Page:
Use that Employment Gap to your advantage

Goal bridgeThis is Laura Lee Rose, a business and efficiency coach that specializes in professional development, time management, project management and work-life balance strategies.  The Professional Development Toolkit package covers professional development and real-world IT topics in detail. If you are interested in inexpensive training in these areas,get signed up

I recently received the following questions:
  • How can a job seeker best explain gaps in their resume?
  • What’s the best way for a job seekers to jump back into the workforce after an absence – either planned or otherwise?
  • How does one build confidence after you have been out of work for some time.
Gaps in a resume could be in a couple of forms:

1) an employment gap (out of work)

2) working away from your chosen profession  (not your chosen industry or position)

Even if you have been continually working, but not working in your chosen field or industry, you may feel nervous about applying for that new job.

The best way to build confidence after you have been out of work for some time, is to actually accomplish tangible and tactile things while you are out of work.   Identify your goals for self-improvement in regards to health, education, presentation skills, networking, and family.  Then accomplish those goals.  Most employers like to hire self-motivated people that can solve their own problems.  By using this gap in employment for some self-assessment and self-improvement (while you are still job searching) is a good use of your time.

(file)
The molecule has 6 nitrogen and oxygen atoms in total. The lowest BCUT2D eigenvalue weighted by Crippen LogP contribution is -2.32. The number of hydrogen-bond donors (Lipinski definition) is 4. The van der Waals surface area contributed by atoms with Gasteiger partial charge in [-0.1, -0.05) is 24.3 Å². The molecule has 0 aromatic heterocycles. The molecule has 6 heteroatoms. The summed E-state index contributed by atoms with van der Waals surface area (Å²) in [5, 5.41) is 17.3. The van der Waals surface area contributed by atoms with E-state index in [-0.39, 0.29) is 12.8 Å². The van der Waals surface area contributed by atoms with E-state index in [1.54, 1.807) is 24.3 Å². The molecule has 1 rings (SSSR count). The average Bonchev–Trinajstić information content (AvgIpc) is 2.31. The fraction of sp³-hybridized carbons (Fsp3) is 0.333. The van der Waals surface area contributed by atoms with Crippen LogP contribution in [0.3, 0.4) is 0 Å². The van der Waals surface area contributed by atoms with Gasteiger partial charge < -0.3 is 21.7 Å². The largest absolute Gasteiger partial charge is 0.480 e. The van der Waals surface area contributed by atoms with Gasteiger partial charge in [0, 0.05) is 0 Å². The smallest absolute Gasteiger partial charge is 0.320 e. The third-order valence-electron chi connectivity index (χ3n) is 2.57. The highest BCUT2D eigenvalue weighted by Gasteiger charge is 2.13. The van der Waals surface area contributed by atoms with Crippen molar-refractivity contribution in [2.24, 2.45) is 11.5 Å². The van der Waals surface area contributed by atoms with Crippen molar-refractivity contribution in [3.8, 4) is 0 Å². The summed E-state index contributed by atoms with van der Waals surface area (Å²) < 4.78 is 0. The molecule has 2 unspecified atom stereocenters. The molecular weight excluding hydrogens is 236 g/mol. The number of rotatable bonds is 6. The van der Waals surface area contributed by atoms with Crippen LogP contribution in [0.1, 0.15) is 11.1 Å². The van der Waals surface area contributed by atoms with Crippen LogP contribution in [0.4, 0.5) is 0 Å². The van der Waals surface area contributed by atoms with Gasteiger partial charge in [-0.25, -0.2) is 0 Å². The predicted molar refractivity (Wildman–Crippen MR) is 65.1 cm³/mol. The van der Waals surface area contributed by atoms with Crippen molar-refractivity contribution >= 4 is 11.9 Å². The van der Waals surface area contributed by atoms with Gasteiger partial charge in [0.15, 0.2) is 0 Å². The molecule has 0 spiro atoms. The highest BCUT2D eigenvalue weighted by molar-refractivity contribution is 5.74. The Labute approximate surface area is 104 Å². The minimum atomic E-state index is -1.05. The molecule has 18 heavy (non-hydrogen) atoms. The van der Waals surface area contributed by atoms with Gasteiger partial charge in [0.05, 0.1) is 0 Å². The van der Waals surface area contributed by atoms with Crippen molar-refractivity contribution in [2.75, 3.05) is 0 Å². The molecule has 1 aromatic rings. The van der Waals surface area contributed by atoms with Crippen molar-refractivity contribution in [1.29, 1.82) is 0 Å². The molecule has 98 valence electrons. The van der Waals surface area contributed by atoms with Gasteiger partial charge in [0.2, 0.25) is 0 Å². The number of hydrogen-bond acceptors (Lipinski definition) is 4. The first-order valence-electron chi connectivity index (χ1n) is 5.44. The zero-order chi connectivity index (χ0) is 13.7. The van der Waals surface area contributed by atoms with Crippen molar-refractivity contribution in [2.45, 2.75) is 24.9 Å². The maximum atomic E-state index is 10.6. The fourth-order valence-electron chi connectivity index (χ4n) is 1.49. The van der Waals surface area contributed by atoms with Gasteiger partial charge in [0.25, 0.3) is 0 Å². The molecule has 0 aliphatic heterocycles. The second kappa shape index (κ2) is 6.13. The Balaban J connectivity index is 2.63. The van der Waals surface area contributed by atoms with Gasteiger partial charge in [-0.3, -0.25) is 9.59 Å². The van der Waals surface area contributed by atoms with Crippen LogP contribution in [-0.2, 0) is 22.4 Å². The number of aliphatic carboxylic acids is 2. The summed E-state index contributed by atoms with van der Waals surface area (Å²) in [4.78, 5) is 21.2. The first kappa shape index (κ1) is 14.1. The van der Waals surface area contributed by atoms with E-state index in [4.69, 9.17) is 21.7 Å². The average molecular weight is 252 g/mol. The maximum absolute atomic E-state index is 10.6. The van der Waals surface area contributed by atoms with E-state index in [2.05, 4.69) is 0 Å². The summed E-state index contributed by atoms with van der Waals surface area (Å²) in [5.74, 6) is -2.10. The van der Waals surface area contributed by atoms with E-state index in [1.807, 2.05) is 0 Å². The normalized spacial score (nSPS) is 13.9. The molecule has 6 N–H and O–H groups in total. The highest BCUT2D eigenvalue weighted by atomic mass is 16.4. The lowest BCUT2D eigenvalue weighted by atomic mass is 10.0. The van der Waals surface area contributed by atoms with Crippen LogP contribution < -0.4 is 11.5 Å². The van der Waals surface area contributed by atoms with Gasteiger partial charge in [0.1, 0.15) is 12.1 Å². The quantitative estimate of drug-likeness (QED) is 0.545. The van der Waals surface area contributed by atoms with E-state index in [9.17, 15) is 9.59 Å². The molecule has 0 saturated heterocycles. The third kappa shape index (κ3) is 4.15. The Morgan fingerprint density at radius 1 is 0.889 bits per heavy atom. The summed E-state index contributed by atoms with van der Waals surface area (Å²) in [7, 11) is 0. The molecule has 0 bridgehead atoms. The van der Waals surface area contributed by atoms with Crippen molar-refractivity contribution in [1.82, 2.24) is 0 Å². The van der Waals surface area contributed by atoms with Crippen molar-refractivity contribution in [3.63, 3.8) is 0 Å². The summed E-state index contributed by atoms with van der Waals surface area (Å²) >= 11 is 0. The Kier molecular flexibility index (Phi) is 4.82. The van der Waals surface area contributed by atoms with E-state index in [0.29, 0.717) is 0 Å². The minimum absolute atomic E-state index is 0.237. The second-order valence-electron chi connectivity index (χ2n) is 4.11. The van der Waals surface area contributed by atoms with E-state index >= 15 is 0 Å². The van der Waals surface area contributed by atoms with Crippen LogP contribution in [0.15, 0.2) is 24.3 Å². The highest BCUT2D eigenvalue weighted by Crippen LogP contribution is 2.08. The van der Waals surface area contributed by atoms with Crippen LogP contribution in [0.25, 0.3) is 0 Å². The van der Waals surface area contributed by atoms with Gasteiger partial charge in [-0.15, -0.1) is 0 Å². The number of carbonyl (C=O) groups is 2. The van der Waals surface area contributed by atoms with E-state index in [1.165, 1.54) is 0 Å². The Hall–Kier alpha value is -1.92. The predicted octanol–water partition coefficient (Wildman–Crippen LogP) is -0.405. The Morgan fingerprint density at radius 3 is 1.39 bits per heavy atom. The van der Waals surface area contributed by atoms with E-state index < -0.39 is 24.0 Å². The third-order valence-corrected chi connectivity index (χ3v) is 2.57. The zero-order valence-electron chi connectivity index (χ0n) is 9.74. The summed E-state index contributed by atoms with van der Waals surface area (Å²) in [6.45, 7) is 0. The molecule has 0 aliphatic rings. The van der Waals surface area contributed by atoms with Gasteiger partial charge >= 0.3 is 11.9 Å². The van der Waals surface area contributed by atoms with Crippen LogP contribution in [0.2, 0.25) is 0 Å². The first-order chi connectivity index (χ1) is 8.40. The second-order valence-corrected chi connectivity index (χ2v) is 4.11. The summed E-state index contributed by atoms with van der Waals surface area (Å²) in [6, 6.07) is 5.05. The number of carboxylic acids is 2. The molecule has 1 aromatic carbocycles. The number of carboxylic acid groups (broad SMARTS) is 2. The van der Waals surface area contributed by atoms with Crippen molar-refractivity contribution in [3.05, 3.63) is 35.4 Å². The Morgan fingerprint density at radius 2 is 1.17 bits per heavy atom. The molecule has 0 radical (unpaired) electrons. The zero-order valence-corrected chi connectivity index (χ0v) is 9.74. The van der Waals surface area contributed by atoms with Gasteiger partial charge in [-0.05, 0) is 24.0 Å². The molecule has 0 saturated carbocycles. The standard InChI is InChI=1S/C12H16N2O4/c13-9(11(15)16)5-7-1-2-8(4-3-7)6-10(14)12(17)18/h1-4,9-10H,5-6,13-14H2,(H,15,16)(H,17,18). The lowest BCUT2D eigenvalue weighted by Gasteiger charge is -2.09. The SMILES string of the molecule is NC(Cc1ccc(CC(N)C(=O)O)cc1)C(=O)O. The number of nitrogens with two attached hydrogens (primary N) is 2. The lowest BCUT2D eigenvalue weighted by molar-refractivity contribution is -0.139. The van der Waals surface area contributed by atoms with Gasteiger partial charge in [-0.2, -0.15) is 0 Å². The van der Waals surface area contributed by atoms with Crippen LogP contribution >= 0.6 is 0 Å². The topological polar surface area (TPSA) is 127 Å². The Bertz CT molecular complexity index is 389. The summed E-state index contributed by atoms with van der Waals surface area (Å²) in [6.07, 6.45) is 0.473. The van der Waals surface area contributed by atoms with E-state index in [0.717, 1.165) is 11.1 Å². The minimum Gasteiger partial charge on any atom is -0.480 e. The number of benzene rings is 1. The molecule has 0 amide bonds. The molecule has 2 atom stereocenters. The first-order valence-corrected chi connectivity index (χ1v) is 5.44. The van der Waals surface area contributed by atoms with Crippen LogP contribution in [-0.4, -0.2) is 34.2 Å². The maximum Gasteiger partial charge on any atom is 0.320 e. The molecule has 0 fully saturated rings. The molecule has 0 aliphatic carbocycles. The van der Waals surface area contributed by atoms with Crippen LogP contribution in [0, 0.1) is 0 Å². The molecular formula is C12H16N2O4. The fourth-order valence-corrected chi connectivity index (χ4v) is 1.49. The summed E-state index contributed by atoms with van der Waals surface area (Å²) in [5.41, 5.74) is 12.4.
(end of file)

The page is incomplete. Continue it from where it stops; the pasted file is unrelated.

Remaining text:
Since the main reason for employer’s hesitation in an employment gap is the ability to stay relevant in today’s ever-changing technology, the best advice is to stay relevant regardless of what type or how the gap occurred.  You can do this by:

  • Use the gap to learn a new skill, achieve a certification or license
  • Stay active in your profession by volunteering your services to nonprofits or service communities
  • Teach at a local community college,
  • Create online courses in your field of expertise.
  • Speak at local professional organizations or conferences
  • Write articles, blogs or ebooks in your field of expertise
  • Develop YouTube presentations, demos or prototypes as proof of your new skill set.
  • Create a portfolio or press kit of your accomplishments during the gap
Then update your resume with your new skills and links to your articles, videos, apps, etc.
The employer’s fear of the “gap” is that you have fallen out of touch with your field.  If you can show that you have sharpened your skills (during the gap), then you have tangible evidence that you are not only still relevant in your field but an expert.

In the Professional Toolkit, I provide worksheet, templates and guidance on how to accomplish these things.    In my Book of Answers: 105 Career Critical Situations, I have 105 work-life scenarios like the above.  The scenarios show how to accomplish your goals in similar situation.
For more information on how to get this toolkit or the “Book of Answers“, please contact


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